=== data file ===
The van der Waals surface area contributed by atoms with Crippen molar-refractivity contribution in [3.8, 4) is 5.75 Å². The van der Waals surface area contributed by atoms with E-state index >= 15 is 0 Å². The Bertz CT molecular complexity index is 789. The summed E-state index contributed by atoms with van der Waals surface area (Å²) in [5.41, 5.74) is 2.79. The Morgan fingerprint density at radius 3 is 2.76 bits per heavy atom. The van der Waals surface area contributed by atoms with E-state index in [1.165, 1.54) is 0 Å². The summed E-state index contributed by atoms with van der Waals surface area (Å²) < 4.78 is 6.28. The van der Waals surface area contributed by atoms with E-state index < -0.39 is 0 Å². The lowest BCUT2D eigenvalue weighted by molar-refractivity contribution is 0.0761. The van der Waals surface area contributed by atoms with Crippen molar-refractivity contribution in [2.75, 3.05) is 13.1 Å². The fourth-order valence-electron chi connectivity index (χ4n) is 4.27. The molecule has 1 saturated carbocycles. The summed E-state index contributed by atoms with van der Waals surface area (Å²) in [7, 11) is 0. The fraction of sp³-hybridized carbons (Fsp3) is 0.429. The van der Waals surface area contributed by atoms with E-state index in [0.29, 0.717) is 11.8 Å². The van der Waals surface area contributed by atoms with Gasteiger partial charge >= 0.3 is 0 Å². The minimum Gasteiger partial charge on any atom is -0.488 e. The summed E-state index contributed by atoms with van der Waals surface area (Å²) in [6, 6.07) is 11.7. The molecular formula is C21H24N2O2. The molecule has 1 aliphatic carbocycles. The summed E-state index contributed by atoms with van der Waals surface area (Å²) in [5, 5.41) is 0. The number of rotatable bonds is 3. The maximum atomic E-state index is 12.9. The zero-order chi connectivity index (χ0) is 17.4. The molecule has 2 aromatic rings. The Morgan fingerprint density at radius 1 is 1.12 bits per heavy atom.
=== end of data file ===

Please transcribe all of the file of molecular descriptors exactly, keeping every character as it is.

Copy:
The van der Waals surface area contributed by atoms with Crippen molar-refractivity contribution in [3.8, 4) is 5.75 Å². The van der Waals surface area contributed by atoms with E-state index >= 15 is 0 Å². The Bertz CT molecular complexity index is 789. The summed E-state index contributed by atoms with van der Waals surface area (Å²) in [5.41, 5.74) is 2.79. The Morgan fingerprint density at radius 3 is 2.76 bits per heavy atom. The van der Waals surface area contributed by atoms with E-state index in [1.165, 1.54) is 0 Å². The summed E-state index contributed by atoms with van der Waals surface area (Å²) < 4.78 is 6.28. The van der Waals surface area contributed by atoms with E-state index < -0.39 is 0 Å². The lowest BCUT2D eigenvalue weighted by molar-refractivity contribution is 0.0761. The van der Waals surface area contributed by atoms with Crippen molar-refractivity contribution in [2.75, 3.05) is 13.1 Å². The fourth-order valence-electron chi connectivity index (χ4n) is 4.27. The molecule has 1 saturated carbocycles. The summed E-state index contributed by atoms with van der Waals surface area (Å²) in [7, 11) is 0. The fraction of sp³-hybridized carbons (Fsp3) is 0.429. The van der Waals surface area contributed by atoms with E-state index in [0.29, 0.717) is 11.8 Å². The van der Waals surface area contributed by atoms with Gasteiger partial charge >= 0.3 is 0 Å². The minimum Gasteiger partial charge on any atom is -0.488 e. The summed E-state index contributed by atoms with van der Waals surface area (Å²) in [6, 6.07) is 11.7. The molecular formula is C21H24N2O2. The molecule has 1 aliphatic carbocycles. The summed E-state index contributed by atoms with van der Waals surface area (Å²) in [5, 5.41) is 0. The number of rotatable bonds is 3. The maximum atomic E-state index is 12.9. The zero-order chi connectivity index (χ0) is 17.4. The molecule has 2 aromatic rings. The Morgan fingerprint density at radius 1 is 1.12 bits per heavy atom.